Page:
Meet Matt Henry, the photographer with a penchant for mid-century America
There is a certain mythical quality - well ok, it’s called escapism - about watching a film. We project our own desires and fantasies onto the big screen, often imagining ourselves as the heroes. And America, or rather Hollywood, has been dominating the scene ever since the early 20th century. As a result audiences across the globe have been fed a diet of American-centric films. Whether they like it or not is another question altogether.
One person who definitely did enjoy this diet, especially consuming old westerns and ‘80s classics as a child, is British-based photographer Matt Henry, whose highly stylized and cinematic photo series is an ode to small town and mid-century America ‘onscreen’. Henry’s photographs blur the lines between reality and fantasy. The hyperrealism and implicit voyeurism of each photo series explores notions of utopia and dystopia, and what separates the two. It’s a viewing experience not unlike visiting the cinema– the very objective of his work no doubt.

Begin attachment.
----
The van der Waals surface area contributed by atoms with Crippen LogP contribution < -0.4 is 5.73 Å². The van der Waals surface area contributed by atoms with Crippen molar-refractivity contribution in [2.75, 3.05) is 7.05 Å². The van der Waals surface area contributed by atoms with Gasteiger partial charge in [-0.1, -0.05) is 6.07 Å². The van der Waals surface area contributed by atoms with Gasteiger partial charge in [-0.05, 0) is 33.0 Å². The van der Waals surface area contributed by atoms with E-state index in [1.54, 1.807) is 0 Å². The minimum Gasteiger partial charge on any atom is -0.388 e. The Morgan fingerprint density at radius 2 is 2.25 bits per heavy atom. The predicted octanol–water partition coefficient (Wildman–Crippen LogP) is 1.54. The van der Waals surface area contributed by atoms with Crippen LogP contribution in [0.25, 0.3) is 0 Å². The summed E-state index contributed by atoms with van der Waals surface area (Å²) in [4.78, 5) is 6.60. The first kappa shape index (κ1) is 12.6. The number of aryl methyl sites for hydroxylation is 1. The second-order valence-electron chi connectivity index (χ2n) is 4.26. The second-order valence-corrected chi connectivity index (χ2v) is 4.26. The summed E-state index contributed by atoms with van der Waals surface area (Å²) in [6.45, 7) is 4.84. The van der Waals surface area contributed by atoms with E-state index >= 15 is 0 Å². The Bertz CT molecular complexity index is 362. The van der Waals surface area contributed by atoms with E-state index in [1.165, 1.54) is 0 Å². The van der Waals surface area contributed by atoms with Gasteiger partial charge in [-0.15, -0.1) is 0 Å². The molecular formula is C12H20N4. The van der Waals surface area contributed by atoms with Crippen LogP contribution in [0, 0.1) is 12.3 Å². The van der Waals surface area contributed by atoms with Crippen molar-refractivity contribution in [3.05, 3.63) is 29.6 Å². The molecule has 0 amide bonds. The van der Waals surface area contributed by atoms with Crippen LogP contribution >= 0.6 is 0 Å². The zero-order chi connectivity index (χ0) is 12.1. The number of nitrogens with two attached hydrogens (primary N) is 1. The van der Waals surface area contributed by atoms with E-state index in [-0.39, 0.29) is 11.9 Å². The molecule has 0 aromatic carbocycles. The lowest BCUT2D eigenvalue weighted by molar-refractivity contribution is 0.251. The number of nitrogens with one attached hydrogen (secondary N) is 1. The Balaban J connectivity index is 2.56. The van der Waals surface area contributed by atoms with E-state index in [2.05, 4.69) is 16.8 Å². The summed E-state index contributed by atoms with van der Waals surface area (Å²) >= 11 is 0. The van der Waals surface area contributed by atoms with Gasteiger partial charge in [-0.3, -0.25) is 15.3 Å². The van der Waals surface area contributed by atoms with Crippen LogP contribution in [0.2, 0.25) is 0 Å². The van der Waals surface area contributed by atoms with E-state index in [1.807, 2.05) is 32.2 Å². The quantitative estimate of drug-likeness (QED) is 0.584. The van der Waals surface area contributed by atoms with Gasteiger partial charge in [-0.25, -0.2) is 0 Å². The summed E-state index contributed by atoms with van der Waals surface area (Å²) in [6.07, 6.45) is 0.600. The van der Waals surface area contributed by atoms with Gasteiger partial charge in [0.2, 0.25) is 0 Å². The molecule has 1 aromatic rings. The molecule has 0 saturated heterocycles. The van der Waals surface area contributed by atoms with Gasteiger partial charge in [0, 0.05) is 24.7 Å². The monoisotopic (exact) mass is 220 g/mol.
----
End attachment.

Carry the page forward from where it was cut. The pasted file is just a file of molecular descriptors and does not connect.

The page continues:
We spoke with Matt Henry to find out more about the photographer and his work.
When did you begin to take an interest in photography?
My mother was a photographer so I grew up with a darkroom in our house and prints and loupes and contact sheets everywhere. I wasn’t interested until about 18 when I was due to go to the USA as part of a Work America programme. My mother gave me an old SLR to take out there and a load of film. I came back and made my first print and was hooked from there.
How would you describe your work?
When people ask what I do I say I create fictional stories set in 1960s America with a series of still photographs. I guess that sums it all up pretty well.
Who/what inspires you?
Stories, and these might come from American history, film, or literature. And aesthetically the old photographers of the mid-century period like Stephen Shore, William Eggleston, Danny Lyons, Jacob Holdt, Bill Owens, Mitch Epstein, Joel Sternfeld to name a few. And of course travel in the USA and the many people I meet along the way. Gregory Crewdson for his outdoor night scenes; his technical perfection of the cinematic master shot in photography.